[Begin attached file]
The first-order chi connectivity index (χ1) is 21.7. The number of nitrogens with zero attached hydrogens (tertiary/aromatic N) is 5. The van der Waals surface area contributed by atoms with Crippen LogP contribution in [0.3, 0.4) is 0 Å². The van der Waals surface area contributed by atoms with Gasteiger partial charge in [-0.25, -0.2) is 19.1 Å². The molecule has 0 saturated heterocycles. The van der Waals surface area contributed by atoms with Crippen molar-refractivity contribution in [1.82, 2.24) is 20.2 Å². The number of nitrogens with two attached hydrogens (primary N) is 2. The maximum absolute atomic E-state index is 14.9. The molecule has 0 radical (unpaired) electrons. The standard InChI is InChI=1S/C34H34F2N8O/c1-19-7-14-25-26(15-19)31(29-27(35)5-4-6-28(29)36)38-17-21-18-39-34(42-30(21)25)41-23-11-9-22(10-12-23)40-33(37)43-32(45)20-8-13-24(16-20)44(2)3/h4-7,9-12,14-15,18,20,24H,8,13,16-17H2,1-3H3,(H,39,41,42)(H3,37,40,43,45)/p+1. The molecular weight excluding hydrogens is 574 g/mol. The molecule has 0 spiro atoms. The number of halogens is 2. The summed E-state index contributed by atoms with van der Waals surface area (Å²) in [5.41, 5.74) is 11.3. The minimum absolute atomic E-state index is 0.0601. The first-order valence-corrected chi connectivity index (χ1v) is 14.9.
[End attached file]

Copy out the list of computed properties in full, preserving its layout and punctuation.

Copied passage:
The first-order chi connectivity index (χ1) is 21.7. The number of nitrogens with zero attached hydrogens (tertiary/aromatic N) is 5. The van der Waals surface area contributed by atoms with Crippen LogP contribution in [0.3, 0.4) is 0 Å². The van der Waals surface area contributed by atoms with Gasteiger partial charge in [-0.25, -0.2) is 19.1 Å². The molecule has 0 saturated heterocycles. The van der Waals surface area contributed by atoms with Crippen molar-refractivity contribution in [1.82, 2.24) is 20.2 Å². The number of nitrogens with two attached hydrogens (primary N) is 2. The maximum absolute atomic E-state index is 14.9. The molecule has 0 radical (unpaired) electrons. The standard InChI is InChI=1S/C34H34F2N8O/c1-19-7-14-25-26(15-19)31(29-27(35)5-4-6-28(29)36)38-17-21-18-39-34(42-30(21)25)41-23-11-9-22(10-12-23)40-33(37)43-32(45)20-8-13-24(16-20)44(2)3/h4-7,9-12,14-15,18,20,24H,8,13,16-17H2,1-3H3,(H,39,41,42)(H3,37,40,43,45)/p+1. The molecular weight excluding hydrogens is 574 g/mol. The molecule has 0 spiro atoms. The number of halogens is 2. The summed E-state index contributed by atoms with van der Waals surface area (Å²) in [5.41, 5.74) is 11.3. The minimum absolute atomic E-state index is 0.0601. The first-order valence-corrected chi connectivity index (χ1v) is 14.9.